A Potentially Explosive Reputational Risk
With more Americans passionate about carrying guns in public and more laws allowing it, businesses must assess their risk tolerance and prepare.
Uniform strategies that mitigate the growing risk of gun-related losses for most entities, however, have yet to emerge, leaving employers to define the best plan of action for their unique circumstances and their stance on guns on their premises.
The risks that restaurants, universities and most other entities face include, workers’ compensation losses, general liability exposures and operational challenges, should a shooting force an extended closure.
“”The biggest risk, actually, is reputational,” said Michael P. Lowry, an attorney at Thorndal, Armstrong, Delk, Balkenbush & Eisinger. “So if you can avoid that by taking some preventative measures you are ahead of the game. You are helping to contribute to the company’s bottom line.”
While the growing risk of a mass shooting incident will cause reputational harm, taking a stance on whether to ban guns or welcome customers and employees who pack them also generates reputational backlash from ardent proponents on both sides of the issue, the speakers said.
About five years ago Texas de Brazil posted their policy online stating that the restaurant company was fine with allowing concealed weapons or the open carrying of firearms in states where laws allow those practices.
“We were vilified within the first three days,” said Danielle Goodgion, director of human resources for the Brazilian-style steakhouse and churrascaria with locations across the United States.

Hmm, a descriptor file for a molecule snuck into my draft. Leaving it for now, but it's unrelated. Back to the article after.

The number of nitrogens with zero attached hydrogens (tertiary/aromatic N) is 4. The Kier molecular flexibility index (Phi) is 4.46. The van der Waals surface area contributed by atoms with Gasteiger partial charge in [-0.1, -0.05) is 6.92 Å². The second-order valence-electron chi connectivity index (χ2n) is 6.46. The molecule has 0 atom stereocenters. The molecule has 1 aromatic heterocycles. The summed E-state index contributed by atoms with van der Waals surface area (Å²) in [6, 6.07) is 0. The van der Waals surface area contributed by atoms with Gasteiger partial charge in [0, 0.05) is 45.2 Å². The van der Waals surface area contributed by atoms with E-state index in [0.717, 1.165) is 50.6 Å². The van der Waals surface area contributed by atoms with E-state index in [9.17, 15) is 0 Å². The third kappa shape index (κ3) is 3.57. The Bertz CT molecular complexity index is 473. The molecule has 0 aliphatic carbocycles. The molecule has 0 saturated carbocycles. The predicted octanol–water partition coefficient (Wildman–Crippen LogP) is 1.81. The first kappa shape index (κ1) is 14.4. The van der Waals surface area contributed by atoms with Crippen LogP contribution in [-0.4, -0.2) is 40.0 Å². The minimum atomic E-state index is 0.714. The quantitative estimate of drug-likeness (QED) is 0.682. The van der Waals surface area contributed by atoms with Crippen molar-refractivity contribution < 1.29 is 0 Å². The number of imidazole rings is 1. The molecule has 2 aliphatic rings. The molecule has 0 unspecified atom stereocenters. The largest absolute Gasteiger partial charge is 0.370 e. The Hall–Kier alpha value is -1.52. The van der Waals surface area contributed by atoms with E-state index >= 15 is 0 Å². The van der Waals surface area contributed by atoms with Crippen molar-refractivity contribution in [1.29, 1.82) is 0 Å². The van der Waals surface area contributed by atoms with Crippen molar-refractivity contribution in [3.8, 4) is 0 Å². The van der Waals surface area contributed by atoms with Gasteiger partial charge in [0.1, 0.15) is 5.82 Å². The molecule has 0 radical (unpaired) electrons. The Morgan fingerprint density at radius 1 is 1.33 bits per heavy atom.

“We pulled it off the website. It was not worth the drama.”
Conversely, companies that seek to mitigate the risk of violence by banning guns on their premises face social media attacks from interest groups opposing such policies “and now your brand is being drug through the mud,” Lowry said.
While a simple, uniform policy for mitigating the reputational exposures associated with firearms does not exist, risk managers should identify their risks and develop a plan that best protects their employees, customers and operations, the speakers said.
Each plan, however, comes with its own potential consequences requiring assessment.
Welcoming guns on premises, for instance, expose companies to liability should a weapon accidentally discharge. Posting signs banning guns, on the other hand, could expose the companies to claims from injured parties that the companies were responsible for their safety, Lowry said.
Whatever policies employers adopt, it is important they maintain mechanisms for enforcing those policies.
Employees, for instance, need to know what is expected of them and their responsibility for themselves and customers should a situation arise requiring action.
Goodgion said the company trains employees to respond to gun-violence threats or active shooter situations.
That training works in conjunction with other guidance such as anti-bullying training and exercises for identifying potential workplace dangers, for example, to provide opportunities for teaching how to treat others with dignity and respect and how to respond should violence occur, she said.
“All of that integrates,” Goodgion said. “It’s an evolution. So adding an active shooter response is just one more piece. For me, it was just adding another segment to the training.”